Wednesday, 19 June 2013

Questions (80)

Finian McGrath

Question:

80. Deputy Finian McGrath asked the Minister for Finance his views on correspondence (details supplied) regarding the pension levy. [29508/13]

View answer

Written answers (Question to Finance)

The pension fund levy applies at a rate of 0.6% per annum to the market value, on the valuation date, of assets under management in pension funds and pension plans approved under Irish tax legislation. The levy will operate for a period of 4 years only (2011 to 2014) and the legislative provisions giving effect to the levy (section 4 of Finance (No 2) Act 2011) were specifically drafted to reflect this. I confirmed in my Budget 2013 Speech that the levy will not be renewed after 2014.

Although not formally ring fenced for a specific purpose, the moneys raised from the pension fund levy are being used to pay for the Government's Jobs Initiative introduced in May 2011. The measures introduced as part of the Jobs Initiative include a new 9% VAT rate on certain activities, the halving of the lower rate of PRSI and small amounts of additional current and capital expenditure.

The implementation of a jobs and growth strategy is a key priority of the Government. The measures announced in the Jobs Initiative are aimed at assisting in employment generation – providing opportunities for those who are out of work, to restore public morale and confidence in the economy and encourage spending by consumers.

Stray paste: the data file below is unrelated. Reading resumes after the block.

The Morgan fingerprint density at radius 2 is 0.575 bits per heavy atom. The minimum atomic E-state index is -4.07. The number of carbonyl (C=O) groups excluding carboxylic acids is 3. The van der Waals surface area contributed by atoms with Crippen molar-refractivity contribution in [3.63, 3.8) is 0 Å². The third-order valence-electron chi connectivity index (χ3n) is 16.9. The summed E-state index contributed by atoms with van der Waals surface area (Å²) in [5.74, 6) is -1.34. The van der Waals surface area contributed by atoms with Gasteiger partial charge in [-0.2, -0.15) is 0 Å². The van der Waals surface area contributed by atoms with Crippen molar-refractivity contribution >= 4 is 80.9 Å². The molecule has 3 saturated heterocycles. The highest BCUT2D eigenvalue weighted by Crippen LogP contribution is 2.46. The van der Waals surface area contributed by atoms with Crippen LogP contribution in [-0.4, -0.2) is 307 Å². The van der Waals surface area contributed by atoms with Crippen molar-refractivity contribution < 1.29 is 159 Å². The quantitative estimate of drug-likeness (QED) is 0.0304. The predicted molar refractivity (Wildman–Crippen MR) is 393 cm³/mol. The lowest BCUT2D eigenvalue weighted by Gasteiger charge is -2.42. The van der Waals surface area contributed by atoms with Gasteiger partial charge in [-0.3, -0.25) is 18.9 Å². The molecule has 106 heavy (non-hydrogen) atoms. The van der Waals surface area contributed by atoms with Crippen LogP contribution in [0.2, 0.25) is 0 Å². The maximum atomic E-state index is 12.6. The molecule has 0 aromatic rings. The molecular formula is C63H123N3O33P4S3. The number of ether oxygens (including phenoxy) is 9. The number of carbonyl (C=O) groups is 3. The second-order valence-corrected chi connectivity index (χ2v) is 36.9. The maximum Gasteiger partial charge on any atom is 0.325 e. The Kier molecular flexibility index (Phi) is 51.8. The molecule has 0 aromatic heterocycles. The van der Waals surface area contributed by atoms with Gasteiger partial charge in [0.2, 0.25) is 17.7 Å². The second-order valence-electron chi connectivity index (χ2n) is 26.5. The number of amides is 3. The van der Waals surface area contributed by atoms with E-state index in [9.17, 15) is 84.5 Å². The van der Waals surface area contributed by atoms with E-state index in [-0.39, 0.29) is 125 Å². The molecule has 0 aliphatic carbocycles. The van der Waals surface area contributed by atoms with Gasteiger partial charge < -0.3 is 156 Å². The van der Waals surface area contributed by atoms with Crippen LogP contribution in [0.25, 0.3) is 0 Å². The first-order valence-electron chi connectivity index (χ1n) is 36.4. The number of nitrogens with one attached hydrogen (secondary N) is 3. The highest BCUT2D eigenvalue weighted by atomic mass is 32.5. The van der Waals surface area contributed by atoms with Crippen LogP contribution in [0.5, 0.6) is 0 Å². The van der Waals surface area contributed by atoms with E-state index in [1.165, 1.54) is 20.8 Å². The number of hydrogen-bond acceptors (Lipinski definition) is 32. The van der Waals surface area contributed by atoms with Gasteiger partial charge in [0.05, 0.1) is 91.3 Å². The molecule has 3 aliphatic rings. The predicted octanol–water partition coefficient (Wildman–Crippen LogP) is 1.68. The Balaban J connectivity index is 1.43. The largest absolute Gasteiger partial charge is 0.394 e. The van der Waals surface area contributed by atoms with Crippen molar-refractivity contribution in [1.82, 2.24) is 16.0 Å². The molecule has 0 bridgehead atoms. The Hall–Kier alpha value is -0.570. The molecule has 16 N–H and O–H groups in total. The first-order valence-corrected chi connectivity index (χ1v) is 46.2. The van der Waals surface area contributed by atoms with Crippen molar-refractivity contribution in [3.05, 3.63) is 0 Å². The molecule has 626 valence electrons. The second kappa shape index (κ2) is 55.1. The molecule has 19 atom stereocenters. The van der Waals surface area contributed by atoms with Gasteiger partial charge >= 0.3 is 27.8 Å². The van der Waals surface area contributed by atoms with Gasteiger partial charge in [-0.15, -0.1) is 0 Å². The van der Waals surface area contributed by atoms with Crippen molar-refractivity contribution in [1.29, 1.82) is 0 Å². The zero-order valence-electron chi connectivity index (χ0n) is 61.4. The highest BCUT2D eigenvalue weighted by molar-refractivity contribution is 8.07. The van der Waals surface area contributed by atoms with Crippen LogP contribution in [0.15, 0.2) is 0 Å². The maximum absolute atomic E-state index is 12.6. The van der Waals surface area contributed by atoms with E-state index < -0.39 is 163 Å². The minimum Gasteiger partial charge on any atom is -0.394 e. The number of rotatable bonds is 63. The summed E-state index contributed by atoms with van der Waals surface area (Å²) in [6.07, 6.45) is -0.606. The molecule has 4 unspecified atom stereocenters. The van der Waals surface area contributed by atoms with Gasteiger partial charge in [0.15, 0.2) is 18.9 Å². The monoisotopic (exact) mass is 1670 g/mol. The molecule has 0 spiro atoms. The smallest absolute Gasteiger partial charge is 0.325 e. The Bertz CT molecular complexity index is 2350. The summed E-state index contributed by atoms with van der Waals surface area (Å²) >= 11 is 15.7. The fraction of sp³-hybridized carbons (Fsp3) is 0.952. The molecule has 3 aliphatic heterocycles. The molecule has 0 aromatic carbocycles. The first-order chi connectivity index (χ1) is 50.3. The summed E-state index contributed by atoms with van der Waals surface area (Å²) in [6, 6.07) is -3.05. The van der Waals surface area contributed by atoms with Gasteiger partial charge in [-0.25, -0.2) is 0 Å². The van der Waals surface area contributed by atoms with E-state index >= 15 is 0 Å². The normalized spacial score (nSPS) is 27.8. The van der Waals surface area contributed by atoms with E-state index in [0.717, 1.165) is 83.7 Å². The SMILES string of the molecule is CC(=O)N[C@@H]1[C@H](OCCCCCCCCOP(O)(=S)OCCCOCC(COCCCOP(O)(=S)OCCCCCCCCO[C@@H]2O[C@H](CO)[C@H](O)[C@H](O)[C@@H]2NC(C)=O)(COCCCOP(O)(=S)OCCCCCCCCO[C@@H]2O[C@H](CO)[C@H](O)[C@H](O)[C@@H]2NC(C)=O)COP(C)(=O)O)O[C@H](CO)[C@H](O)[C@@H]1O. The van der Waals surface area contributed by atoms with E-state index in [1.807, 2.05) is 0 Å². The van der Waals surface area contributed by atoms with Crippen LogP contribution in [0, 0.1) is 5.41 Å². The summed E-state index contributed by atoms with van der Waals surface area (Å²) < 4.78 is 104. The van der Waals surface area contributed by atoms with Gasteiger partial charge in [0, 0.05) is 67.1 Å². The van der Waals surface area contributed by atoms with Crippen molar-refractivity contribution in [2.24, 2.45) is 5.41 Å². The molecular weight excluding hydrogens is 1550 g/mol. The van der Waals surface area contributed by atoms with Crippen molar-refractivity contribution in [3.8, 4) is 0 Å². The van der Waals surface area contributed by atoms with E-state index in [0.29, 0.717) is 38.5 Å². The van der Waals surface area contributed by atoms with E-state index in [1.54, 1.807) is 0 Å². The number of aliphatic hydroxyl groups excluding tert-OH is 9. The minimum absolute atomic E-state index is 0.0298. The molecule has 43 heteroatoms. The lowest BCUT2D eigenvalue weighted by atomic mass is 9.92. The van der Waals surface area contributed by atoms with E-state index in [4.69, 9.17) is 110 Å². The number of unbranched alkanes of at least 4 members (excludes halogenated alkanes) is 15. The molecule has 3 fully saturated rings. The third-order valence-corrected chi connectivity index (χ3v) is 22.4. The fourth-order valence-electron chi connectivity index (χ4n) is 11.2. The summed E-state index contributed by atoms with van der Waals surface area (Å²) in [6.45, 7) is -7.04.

The chargeable persons for the levy are the trustees or other persons (including insurance companies) having the management of the assets of the pension schemes or plans. The payment of the levy is treated as a necessary expense of a pension scheme and the trustees or insurer, as appropriate, are entitled where needed to adjust current or prospective benefits payable under a scheme to take account of the levy. It is up to the trustees to decide whether and how the levy should be passed on and who should be impacted and to what extent, given the particular circumstances of the pension schemes for which they are responsible.

However, the legislation also includes safeguards aimed at ensuring that benefits payable, either currently or prospectively to any member, are adjusted in such a way that the reduction in value of those benefits shall not exceed 0.6% of the market value of the assets accounting for the scheme’s liabilities to that member.

I am conscious of the concerns of pension scheme members about the impact of a levy in circumstances where the pensions sector, in common with other sectors in our economy and society, is finding the current economic and financial environment very challenging.

However, much of the value of pension funds is attributable to the rolled up value of generous tax reliefs that pension savings have historically been granted and continue to receive. To the extent that these pension funds are represented by investments outside the State, the State does not get the benefit from these investments. It does not imply that if the pension fund were invested in the State or in Irish Government bonds that they would not be levied.

The purpose of the pension fund levy is to improve the economic environment by providing the means to encourage job creation in areas of our economy most likely to deliver that employment quickly.